Face-to-face first meetings vital in legal matters
By Rob Lamberti, AdvocateDaily.com Contributor
Lawyers should meet with their clients in person to determine the true issues of a file, says Toronto employment mediator and arbitrator Barry B. Fisher.
"There's something about a face-to-face meeting that communicates more than through Skype or filling out a form or talking on the phone," says Fisher, principal of Barry Fisher Arbitration & Mediation.
And one of the key areas to explore in a dismissal case is human rights legislation, which could result in a higher award, he tells AdvocateDaily.com.
Fisher cites an Ontario case where a disabled worker was dismissed from a job. The plaintiff's counsel sought to amend the action to include a human rights application, but it was too late — the judge refused to include the amendment.
"The best approach is to have a thorough first meeting with a client to get the necessary information," he says. "Both the lawyer and the client have to invest the time to talk face-to-face about the issues at hand."
Fisher says counsel should "always explore human rights issues" when speaking with a client.
"In a wrongful dismissal action, the principle is what is reasonable notice," he says. "In a human rights violation case, it's a but-for test — but for the violation, what would have happened? So the argument is, but for the violation, she would still be working there. That is why reinstatement is a remedy.
"I learned a long time ago that the thing that most concerns a client may not be the best legal remedy. The job of a lawyer is to analyze the facts and advise them on the best course of action.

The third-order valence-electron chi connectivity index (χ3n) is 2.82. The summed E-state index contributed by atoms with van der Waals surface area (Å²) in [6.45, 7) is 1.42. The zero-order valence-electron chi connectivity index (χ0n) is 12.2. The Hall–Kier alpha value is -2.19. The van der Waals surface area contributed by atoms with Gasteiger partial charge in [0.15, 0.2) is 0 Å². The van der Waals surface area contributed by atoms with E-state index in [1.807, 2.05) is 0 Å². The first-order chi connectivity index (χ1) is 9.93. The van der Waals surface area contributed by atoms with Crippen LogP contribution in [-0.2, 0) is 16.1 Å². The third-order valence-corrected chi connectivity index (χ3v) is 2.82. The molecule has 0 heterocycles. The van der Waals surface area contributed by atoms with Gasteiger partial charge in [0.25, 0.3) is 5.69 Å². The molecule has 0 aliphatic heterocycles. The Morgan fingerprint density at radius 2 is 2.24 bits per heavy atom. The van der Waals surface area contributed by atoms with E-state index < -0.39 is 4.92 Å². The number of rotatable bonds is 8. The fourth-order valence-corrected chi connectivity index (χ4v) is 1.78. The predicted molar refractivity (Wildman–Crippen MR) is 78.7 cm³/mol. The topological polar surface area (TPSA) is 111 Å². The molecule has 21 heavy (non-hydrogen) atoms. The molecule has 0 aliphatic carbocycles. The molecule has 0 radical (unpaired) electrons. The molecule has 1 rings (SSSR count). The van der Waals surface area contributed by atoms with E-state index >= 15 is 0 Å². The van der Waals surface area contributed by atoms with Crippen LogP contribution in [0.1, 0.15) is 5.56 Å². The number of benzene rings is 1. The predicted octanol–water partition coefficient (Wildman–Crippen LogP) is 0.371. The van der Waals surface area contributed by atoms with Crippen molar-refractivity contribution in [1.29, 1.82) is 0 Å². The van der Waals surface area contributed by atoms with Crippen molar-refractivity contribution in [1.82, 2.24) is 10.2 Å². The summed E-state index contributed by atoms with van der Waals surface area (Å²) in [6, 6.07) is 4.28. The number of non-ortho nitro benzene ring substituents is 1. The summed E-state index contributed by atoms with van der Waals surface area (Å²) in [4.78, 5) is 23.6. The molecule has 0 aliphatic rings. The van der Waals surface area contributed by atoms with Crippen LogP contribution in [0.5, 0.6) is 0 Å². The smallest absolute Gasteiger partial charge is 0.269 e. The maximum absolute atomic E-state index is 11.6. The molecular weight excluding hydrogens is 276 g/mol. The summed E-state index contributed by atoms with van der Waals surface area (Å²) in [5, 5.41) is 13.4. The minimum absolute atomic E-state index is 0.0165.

Clients should expect their lawyers to conduct a comprehensive interview to determine the facts, Fisher says.
"I used to have a template with six pages of questions that I would have a client fill out," he says. "You can't always rely on them to tell you the relevant information because they're upset for a different reason."
When he was still practising as a labour and employment lawyer, Fisher says he forced himself — despite having the experience gleaned from conducting thousands of interviews — to follow the template to ensure he had covered all the relevant issues.
"For instance, one of the things people sometimes forget to ask is if there's a written employment agreement," he says. "Are you a member of a union? There's a series of routine, boring questions that lawyers should be asking and certainly human rights is one of them."
Lawyers should also explore whether the person has a health issue or was dismissed because of age, says Fisher.
"Tell me the facts,” he says. “I will look at the client's concerns too, but I'm going to explain the best legal results, which may or may not be something the client understands or has thought of.”
Doing your homework upfront pays off, says Fisher. Lawyers are well aware of time limitations, but their clients may not be, so they should seek legal advice fairly quickly after an event where they feel wronged, he says.
"A time period is one of the things a client never seems to know about," says Fisher. "You're more likely to miss a deadline if you don't get the story up front. Unfortunately, I've seen numerous times in my mediation practice where someone has a good claim, but too much time has passed."